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IN THIS ISSUE July 4th - Celebrate Safely back to top >>
  1. July 4th Safety
  2. Watt's a Gigawatt
  3. Outlet Info
  4. Strawberry Recipe

  5. Norris Public Power District
    606 Irving Street
    Beatrice, NE 68310

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Summer is synonymous with barbecues, parades and fireworks. The National Safety Council (NSC) advises everyone to enjoy fireworks at public displays conducted by professionals, and not to use any fireworks at home. They may be legal, but they are not safe.

In 2017, eight people died and over 12,000 were injured badly enough to require medical treatment after fireworks-related incidents. Of these, 50% of the injuries were to children and young adults under age 20. Over two-thirds (67%) of injuries took place from June 16 to July 16. While the majority of these incidents were due to amateurs attempting to use professional-grade, homemade or other illegal fireworks or explosives, an estimated 1,200 injuries were from less powerful devices like small firecrackers and sparklers.

Additionally, fireworks start an average of 18,500 fires each year, including 1,300 structure fires, 300 vehicle fires and nearly 17,000 other fires.

If You Choose to Use Legal Fireworks

If consumer fireworks are legal to buy where you live and you choose to use them, be sure to follow the following safety tips:

  • Never allow young children to handle fireworks
  • Older children should use them only under close adult supervision
  • Never use fireworks while impaired by drugs or alcohol
  • Anyone using fireworks or standing nearby should wear protective eyewear
  • Never hold lighted fireworks in your hands
  • Never light them indoors
  • Only use them away from people, houses and flammable material
  • Never point or throw fireworks at another person
  • Only light one device at a time and maintain a safe distance after lighting
  • Never ignite devices in a container
  • Do not try to re-light or handle malfunctioning fireworks
  • Soak both spent and unused fireworks in water for a few hours before discarding
  • Keep a bucket of water nearby to fully extinguish fireworks that don't go off or in case of fire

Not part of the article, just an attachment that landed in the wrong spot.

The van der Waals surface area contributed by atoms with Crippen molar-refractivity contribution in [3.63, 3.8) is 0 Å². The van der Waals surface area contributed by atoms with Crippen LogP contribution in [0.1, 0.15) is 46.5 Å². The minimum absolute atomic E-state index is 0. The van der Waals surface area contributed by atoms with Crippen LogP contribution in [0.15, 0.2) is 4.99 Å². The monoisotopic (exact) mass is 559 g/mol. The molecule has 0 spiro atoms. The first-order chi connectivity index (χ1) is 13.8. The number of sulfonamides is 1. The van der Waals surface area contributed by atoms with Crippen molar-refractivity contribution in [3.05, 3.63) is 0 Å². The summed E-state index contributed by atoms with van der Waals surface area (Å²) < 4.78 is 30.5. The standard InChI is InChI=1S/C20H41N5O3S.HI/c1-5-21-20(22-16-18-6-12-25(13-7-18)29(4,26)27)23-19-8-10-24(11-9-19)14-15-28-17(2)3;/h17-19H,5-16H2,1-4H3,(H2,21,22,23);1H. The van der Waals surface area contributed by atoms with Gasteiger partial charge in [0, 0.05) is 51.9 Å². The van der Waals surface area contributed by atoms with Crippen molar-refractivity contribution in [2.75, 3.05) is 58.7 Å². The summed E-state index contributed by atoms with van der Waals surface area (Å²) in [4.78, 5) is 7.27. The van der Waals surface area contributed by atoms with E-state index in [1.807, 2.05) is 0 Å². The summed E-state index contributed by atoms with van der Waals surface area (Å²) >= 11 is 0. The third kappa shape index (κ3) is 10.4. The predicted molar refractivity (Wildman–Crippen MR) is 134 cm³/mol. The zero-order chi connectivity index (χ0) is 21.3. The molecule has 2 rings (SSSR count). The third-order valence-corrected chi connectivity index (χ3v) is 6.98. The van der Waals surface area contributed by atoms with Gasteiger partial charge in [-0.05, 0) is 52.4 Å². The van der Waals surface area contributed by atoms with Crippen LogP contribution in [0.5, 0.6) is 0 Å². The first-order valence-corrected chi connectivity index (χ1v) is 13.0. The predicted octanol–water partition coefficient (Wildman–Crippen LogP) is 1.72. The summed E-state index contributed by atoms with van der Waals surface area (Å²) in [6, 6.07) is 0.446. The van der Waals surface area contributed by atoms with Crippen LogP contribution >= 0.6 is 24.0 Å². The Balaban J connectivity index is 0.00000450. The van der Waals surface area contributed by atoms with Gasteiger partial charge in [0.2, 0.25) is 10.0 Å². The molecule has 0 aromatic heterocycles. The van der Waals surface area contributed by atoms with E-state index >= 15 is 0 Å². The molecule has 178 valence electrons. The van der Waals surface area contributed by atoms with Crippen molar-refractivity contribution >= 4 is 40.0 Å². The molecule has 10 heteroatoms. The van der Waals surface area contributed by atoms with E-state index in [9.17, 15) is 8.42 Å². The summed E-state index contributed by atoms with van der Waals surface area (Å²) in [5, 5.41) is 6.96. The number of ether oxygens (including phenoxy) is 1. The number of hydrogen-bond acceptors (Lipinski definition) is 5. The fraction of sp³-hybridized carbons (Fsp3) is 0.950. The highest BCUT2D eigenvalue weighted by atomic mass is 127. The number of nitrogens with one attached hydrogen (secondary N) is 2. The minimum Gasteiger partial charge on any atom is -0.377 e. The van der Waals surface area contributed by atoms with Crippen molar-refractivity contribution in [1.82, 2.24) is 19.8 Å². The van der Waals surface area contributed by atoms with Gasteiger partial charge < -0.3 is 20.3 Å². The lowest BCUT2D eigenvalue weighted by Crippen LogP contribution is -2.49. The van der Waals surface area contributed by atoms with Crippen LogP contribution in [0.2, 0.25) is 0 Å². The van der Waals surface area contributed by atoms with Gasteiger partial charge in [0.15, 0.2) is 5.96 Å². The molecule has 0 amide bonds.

• Never use illegal fireworks

Better yet, grab a blanket and a patch of lawn, kick back and let the experts handle the fireworks show. Consider using safer alternatives, such as glow sticks, confetti poppers or colored streamers.
Provided By: National Safety Council

Electricity Explained back to top >>

Electricity is measured in watts and kilowatts

Electricity is measured in units of power called watts, named to honor James Watt, the inventor of the steam engine. A watt is the unit of electrical power equal to one ampere under the pressure of one volt.

One watt is a small amount of power. Some devices require only a few watts to operate, and other devices require larger amounts. The power consumption of small devices is usually measured in watts, and the power consumption of larger devices is measured in kilowatts (kW), or multiples of 1,000 watts.

Electricity generation capacity is often measured in multiples of kilowatts, such as megawatts (MW) and gigawatts (GW). One MW is 1,000 kW (or 1,000,000 watts), and one GW is 1,000 MW (or 1,000,000,000 watts).

Electricity use over time is measured in watt-hours

A watt-hour (Wh) is equal to the energy of one watt steadily supplied to, or taken from, an electric circuit for one hour. The amount of electricity that a power plant generates or an electric utility customer uses is typically measured in kilowatt-hours (kWh). One kWh is one kilowatt generated or consumed for one hour. For example, if you use a 40 watt (0.04 kW) light bulb for five hours, you have used 200 Wh, or 0.2 kWh, of electrical energy.

Utility companies measure and monitor electricity use with meters

Electric utilities measure the electricity consumption of their customers with meters. In the past, all electricity meters were mechanical devices that a utility employee had to read manually. Eventually, automated reader devices became available. These meters periodically report electricity use to utilities with an electronic signal. Now, many utilities use electronic meters, which provide wireless access to the meter's power usage data, to measure electricity consumption in real-time.
Source: U.S. Energy Information Administration (EIA)

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